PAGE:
Assessment of appropriate antibiotic prescribing for urinary tract infections in an internal medicine clinic.

Research paper by Meredith M Sigler, Julie Ehret JE Leal, Katherine K Bliven, Brittany B Cogdill, Amy A Thompson

Indexed on: 15 May '15Published on: 15 May '15Published in: Southern medical journal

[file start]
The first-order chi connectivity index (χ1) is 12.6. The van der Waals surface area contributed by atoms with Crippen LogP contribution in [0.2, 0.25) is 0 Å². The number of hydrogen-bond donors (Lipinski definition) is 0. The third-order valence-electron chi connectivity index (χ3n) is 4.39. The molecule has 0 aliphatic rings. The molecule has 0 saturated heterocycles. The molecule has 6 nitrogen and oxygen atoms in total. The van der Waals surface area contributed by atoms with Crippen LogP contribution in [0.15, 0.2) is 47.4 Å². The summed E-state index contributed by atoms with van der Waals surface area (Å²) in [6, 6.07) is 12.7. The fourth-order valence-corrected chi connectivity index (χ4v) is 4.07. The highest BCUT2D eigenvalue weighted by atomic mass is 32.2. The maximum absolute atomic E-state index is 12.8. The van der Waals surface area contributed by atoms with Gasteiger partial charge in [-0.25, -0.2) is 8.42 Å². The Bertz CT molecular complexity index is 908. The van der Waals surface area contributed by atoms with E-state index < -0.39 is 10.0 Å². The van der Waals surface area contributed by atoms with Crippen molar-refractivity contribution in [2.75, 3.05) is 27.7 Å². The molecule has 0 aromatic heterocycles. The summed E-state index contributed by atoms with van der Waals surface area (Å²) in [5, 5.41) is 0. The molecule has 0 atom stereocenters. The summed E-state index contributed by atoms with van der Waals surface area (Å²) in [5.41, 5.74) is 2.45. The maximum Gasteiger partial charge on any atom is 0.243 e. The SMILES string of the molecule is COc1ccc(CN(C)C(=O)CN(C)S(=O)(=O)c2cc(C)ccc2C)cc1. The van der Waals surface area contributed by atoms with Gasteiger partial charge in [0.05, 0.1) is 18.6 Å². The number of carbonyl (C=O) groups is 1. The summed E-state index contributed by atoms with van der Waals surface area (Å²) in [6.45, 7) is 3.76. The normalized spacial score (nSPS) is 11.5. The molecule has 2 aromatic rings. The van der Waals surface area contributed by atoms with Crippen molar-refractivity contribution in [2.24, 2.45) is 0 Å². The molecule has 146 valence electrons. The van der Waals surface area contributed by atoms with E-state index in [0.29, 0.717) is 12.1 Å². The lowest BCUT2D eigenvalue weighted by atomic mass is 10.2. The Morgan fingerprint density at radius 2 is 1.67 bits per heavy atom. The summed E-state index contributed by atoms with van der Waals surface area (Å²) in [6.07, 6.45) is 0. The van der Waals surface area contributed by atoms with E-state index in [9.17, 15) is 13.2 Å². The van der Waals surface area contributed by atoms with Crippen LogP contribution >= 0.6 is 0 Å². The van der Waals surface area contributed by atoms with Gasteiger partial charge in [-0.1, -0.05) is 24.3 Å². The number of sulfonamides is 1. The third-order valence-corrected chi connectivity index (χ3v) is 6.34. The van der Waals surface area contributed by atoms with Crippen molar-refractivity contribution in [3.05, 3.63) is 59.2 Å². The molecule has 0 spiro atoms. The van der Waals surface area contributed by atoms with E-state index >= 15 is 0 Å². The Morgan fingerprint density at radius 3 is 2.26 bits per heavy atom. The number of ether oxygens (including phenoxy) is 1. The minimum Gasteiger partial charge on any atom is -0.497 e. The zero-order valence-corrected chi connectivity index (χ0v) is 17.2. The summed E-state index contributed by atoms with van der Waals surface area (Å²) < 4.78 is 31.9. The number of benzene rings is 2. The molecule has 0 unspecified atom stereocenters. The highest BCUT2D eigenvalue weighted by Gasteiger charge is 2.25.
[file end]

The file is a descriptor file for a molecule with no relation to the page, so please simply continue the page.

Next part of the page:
Urinary tract infections (UTIs) are one of the most common infections encountered in ambulatory care and inpatient settings. Although these infections are common, not all patients are prescribed an appropriate antibiotic or duration of therapy. The primary objective of this analysis was to evaluate the appropriateness of antibiotic selection and duration of therapy for patients in an adult internal medicine clinic diagnosed as having a UTI.We conducted a retrospective chart review (July 1, 2012-June 30, 2013) of adult patients in an internal medicine clinic who were diagnosed as having a UTI. Pediatric and pregnant patients were excluded from the analysis. Data pertaining to the classification of UTI, antibiotic regimen, urine culture, and renal function were collected. All of the data were analyzed to determine whether the prescribing habits at the internal medicine clinic aligned with Infectious Diseases Society of America (IDSA) guidelines for antibiotic selection and duration of therapy for acute uncomplicated cystitis, complicated cystitis, catheter-associated UTI, and pyelonephritis.There were 269 records available for the analysis, with the majority of the cases being uncomplicated and complicated UTIs. Of 128 cases of patients with uncomplicated UTIs and 116 cases of patients with complicated UTIs, 64.1% and 42.2%, respectively, were prescribed appropriate first- or second-line therapy, which aligned with the recommendations of the IDSA. Regarding the individual components of the UTI treatment regimen, antibiotic selection had the highest frequency of appropriateness, with 97.6% of uncomplicated UTI cases and 90.5% of complicated UTI cases having been treated with a recommended antibiotic. In contrast, the treatment duration for uncomplicated and complicated UTIs had the lowest frequency of appropriateness, at 71.9% and 58.6%, respectively.Receiving an adequate antibiotic regimen for a UTI is important to prevent treatment failure and the emergence of resistant organisms. Overall, the studied antibiotic regimens prescribed for various UTIs diagnosed in the clinic did not align with the IDSA recommendations.